Type a New List command

 Note    The next time you want to use this list for a merge, click Mailings > Select Recipients > Use an Existing List and choose the list you made.

If you clicked Use an Existing List, Word automatically selects everyone on the list you chose. If you plan to use your entire list as is, you can skip to the next step.

To narrow the list of recipients, select the names you want in the Mail Merge Recipients box. (You can open the Mail Merge Recipients box by clicking Mailings > Edit Recipient List.)

Here are some ways to narrow your list:

  • Select individual records    This is most useful if your list is short. Check the boxes next to the people you want to include, and uncheck the boxes next to the people you don’t.

Select rows by checking the check box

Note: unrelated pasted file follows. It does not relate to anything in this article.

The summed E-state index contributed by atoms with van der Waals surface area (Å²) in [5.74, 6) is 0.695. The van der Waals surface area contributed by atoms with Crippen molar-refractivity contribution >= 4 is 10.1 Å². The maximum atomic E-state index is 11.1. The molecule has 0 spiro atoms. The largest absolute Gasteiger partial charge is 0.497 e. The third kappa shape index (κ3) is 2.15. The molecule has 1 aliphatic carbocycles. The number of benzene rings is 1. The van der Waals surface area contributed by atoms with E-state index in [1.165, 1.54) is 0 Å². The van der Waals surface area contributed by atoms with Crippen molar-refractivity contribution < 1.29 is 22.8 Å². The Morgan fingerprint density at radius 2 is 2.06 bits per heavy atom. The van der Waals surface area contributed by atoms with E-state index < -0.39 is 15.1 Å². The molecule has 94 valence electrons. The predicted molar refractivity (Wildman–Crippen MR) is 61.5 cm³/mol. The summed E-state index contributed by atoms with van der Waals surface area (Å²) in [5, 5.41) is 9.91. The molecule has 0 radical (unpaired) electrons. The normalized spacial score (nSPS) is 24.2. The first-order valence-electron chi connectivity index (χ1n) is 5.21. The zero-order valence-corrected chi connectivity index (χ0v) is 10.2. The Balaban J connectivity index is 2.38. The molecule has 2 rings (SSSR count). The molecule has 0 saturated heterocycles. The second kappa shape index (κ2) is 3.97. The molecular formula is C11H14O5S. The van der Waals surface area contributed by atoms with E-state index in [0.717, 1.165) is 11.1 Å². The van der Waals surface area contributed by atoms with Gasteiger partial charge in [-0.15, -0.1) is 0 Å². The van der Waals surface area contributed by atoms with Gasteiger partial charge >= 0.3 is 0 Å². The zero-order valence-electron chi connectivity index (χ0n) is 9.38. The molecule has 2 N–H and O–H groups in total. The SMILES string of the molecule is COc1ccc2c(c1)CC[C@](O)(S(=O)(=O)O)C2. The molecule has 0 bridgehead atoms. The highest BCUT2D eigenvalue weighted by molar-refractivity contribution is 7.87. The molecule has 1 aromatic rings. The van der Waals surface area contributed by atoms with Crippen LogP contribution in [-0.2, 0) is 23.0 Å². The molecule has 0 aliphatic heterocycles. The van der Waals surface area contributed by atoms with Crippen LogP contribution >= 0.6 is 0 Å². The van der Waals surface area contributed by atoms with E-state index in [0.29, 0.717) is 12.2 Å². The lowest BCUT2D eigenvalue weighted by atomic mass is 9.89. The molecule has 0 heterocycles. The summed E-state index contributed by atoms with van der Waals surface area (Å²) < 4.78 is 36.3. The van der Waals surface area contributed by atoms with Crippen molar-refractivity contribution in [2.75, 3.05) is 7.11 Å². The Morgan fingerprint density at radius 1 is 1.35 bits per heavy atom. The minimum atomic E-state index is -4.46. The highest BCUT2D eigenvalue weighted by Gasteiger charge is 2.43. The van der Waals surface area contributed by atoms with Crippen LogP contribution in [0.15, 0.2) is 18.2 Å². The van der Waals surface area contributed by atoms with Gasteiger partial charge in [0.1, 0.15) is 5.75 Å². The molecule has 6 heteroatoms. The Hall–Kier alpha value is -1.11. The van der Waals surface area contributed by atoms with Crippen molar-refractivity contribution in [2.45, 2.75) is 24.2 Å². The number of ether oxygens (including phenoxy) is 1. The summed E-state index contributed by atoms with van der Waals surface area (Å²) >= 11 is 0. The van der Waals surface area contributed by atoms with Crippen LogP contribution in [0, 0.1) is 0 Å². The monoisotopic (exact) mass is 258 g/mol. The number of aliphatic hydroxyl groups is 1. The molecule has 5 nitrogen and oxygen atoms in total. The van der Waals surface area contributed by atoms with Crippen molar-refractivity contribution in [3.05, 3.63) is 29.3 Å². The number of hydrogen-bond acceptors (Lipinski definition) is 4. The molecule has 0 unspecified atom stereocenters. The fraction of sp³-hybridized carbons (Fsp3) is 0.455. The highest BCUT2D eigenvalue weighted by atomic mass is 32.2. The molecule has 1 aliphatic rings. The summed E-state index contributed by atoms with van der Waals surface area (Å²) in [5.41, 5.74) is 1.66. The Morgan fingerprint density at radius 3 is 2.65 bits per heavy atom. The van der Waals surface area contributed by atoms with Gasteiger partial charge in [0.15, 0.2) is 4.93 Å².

• Sort records    Click the column heading of the item that you want to sort by. The list sorts in ascending alphabetical order (from A to Z). Click the column heading again to sort the list in descending alphabetical order (Z to A).

The Sort command

  • Filter records    Under Refine recipient list, click Filter. This is handy when the list contains things that you know you don't want to see or include in the merge. After you filter the list, you can check or uncheck the boxes to include or exclude people.

The Filter command

For more details on filtering, see Sort and filter the data for a mail merge.

  • Add recipients    To add people to the list, under Data source, click the name of your data file. Click Edit > New Entry and type the information for that recipient. For more information, see Add to a mail merge address list.